SURFBOARD shaper Barry Regan remembers the days when a surfer could have the waves all to himself in Byron Bay.
That was before the town was “discovered” and the Bay’s now thriving surf culture developed.
“You can understand why people moved here,” he said.
“Back then it was really slow, like a country town. Forty years ago you might go out to The Pass and be the only one surfing out there.”
The 82-year-old Ballina surfer was on hand to share memories, and swap tips, with a new generation of surfers at the inaugural Byron Bay Surfing Festival.
Amid festivities that included surfing, film screenings and surf music, Mr Regan had his hand-crafted timber boards on display as part of a “surf swap” organised for surfers to swap or sell their boards and for shapers, including Bob McTavish, Simon Johns and Tom Wegner, to display their skills.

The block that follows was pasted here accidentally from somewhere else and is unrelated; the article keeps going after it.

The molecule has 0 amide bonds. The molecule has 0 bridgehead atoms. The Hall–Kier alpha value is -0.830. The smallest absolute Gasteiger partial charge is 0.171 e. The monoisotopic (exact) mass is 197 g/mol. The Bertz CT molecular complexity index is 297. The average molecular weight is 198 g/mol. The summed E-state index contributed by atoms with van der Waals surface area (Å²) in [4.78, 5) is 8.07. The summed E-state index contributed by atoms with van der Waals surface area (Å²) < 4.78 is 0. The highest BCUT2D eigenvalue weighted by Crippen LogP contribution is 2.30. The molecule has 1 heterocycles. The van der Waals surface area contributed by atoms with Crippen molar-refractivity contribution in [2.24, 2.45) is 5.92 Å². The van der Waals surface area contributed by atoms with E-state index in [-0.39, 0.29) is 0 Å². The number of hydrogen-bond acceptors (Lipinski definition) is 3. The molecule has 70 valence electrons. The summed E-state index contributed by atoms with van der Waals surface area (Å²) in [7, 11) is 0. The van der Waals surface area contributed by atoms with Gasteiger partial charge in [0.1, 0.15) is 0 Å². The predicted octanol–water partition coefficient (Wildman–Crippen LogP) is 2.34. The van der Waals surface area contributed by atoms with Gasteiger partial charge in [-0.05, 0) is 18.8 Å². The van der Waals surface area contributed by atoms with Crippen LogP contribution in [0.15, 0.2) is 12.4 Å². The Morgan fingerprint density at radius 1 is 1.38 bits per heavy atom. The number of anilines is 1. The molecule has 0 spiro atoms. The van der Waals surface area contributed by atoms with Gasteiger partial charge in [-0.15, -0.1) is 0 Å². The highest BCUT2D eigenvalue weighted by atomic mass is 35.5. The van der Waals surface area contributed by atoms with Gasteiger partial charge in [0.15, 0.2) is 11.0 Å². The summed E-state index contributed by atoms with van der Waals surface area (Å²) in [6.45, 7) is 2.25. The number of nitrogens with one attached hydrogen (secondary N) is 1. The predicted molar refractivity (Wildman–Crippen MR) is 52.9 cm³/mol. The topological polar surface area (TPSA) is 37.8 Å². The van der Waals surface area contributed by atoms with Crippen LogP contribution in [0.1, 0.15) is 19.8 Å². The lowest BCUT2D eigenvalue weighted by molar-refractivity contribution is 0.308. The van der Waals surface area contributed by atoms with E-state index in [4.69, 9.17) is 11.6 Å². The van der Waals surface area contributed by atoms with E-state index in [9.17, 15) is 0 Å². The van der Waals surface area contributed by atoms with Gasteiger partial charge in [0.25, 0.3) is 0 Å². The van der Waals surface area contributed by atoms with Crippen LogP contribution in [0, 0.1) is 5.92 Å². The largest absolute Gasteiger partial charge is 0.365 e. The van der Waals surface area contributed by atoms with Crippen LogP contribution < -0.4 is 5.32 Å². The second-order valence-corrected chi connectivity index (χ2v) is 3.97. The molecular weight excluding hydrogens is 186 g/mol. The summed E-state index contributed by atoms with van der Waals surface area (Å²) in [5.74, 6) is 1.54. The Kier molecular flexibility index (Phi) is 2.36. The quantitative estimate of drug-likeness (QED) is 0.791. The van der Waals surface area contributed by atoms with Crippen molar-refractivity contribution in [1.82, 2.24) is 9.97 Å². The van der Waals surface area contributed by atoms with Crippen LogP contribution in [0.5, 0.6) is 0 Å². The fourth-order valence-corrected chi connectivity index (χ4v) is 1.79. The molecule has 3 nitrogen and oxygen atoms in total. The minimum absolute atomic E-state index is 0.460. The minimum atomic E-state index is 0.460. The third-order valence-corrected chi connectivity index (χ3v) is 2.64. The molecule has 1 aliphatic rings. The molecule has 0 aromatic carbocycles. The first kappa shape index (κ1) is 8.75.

“I’m a retired oyster farmer, but I’ve been making surfboards since I was 16,” Mr Regan said.
His Generation Gap Surfboards are created from a mixture of marine ply, cedar and paloma timber, taking about 40-50 hours to make, he said.
“Some of them don’t ever make it into the water; they keep them as art pieces,” he said.
However Mr Regan’s own board, similar to the four -metre- “beach-boy board” he had on display, regularly gets a paddle out.
“I still surf,” he said.
“Surfing for me is not about the competitions; it’s all about getting out and enjoying yourself. It really doesn’t matter what you ride because you’re out on the water and that’s what matters.”
Celebrating that shared love for surfing was at the heart of the Byron Bay Surf Festival, said one of the organisers, Mike Jahn.
“This is not a competition – it’s all about fun,” he said.
“There’s so much history here in Byron Bay. Guys like Bob McTavish used to be seen as surf bums who weren’t welcome in town, but they have created a whole culture around surfing.”